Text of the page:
Apache Alaska Corporation is sharing its Cook Inlet 3-D seismic data with the Alaska Department of Natural Resources, Division of Geological & Geophysical Surveys (DGGS) and the University of Alaska Fairbanks (UAF) to better identify seismic hazards in Southcentral Alaska.
UAF’s Geophysical Institute has begun the process of accepting and processing the data and will begin modeling efforts to help geologists at UAF and DGGS better identify seismic hazards in the area.
“Data sets like these are much too expensive to be acquired for basic scientific research and we greatly appreciate Apache’s generous donation. This is a great example of how public-private partnerships can generate public benefits that go far beyond state revenue and jobs created through exploration and development of our natural resources,” said Bob Swenson, state geologist and DGGS director.
“This data set has the potential to generate a quantum jump in scientists’ overall understanding of earthquake hazards in Southcentral Alaska – one of the most seismically active and densely-populated regions of the state,” said Rod Combellick, DGGS hazards geologist and division operations manager. “Better understanding these hazards can lead to improved earthquake planning and risk mitigation,” he said.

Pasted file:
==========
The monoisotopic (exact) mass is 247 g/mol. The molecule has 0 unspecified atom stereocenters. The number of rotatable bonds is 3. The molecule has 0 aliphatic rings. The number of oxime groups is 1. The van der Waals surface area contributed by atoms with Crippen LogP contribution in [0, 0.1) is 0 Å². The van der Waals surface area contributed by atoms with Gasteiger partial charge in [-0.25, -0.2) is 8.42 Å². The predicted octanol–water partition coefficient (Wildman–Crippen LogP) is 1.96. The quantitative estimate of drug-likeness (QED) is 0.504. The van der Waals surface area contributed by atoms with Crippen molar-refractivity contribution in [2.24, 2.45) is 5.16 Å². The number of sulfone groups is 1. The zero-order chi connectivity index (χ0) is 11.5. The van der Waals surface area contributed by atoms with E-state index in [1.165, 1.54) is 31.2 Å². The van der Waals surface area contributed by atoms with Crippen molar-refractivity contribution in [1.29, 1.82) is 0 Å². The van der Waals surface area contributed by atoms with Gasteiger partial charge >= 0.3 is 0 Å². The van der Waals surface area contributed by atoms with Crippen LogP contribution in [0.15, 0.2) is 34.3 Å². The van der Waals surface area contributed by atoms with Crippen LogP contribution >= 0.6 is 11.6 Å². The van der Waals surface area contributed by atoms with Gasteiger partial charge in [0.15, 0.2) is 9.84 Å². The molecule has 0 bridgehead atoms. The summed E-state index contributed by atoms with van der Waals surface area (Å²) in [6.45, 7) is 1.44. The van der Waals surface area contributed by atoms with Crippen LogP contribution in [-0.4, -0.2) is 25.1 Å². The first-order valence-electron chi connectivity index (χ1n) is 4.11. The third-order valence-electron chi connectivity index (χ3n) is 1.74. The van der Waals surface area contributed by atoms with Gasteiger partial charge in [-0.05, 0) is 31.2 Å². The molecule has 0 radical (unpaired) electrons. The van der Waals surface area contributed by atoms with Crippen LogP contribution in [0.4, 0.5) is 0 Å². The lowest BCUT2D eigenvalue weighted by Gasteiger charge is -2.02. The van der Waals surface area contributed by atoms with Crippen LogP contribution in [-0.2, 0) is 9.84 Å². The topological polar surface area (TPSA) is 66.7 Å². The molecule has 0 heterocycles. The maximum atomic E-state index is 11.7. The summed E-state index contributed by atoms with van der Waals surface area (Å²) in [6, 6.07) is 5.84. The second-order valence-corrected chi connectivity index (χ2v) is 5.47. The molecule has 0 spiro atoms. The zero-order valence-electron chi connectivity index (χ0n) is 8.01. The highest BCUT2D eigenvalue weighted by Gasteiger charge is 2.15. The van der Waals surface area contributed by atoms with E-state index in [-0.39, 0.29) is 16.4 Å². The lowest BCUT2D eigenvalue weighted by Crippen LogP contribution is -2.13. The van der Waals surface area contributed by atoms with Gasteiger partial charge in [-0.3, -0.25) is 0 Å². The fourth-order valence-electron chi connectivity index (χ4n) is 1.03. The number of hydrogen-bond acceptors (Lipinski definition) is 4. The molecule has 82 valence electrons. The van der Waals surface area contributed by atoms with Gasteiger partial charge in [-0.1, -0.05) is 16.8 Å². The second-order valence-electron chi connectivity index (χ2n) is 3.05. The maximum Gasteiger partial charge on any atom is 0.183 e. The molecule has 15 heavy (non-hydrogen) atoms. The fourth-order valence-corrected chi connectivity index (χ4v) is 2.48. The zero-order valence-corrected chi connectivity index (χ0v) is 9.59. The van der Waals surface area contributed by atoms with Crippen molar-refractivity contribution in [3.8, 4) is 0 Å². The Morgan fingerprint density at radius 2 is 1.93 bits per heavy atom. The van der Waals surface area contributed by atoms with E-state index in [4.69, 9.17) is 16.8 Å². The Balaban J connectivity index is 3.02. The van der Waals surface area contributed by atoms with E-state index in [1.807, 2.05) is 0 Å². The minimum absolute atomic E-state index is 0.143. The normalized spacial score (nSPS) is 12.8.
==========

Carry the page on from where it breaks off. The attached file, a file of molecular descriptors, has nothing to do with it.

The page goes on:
“Apache is pleased to share the product of our seismic surveys – continuous monitoring to be recorded over two to three years – because the data will provide the state of Alaska with the ability to map the locations of earthquakes and surface faults and study ground motion over the large, earthquake-prone area in the Northern Cook Inlet,” said John Bedingfield, Apache’s vice president for Worldwide Exploration and New Ventures.
Apache is the first company in the Cook Inlet region to deploy a new, low-impact ‘nodal receiver’ technology to support oil and gas exploration efforts. With this technology, an operator is able to download a continuous data stream through a wireless connection. As a result, all earthquake activity that occurs during the recording period – most of it undetectable at ground surface – is captured and recorded in a three-dimensional framework.
Seismologists at the UAF Geophysical Institute plan to use the seismic data to model the geologic structure of the shallow crust and better define the interface between the North American Plate and the subducting Pacific Plate. DGGS geologists will analyze the UAF models and compare them with known active faults and folds to help assess current activity and potentially identify previously-unmapped active faults.
This information is from an Alaska Department of Natural Resources press release, created in conjunction with the GI and the Apache Alaska Corporation.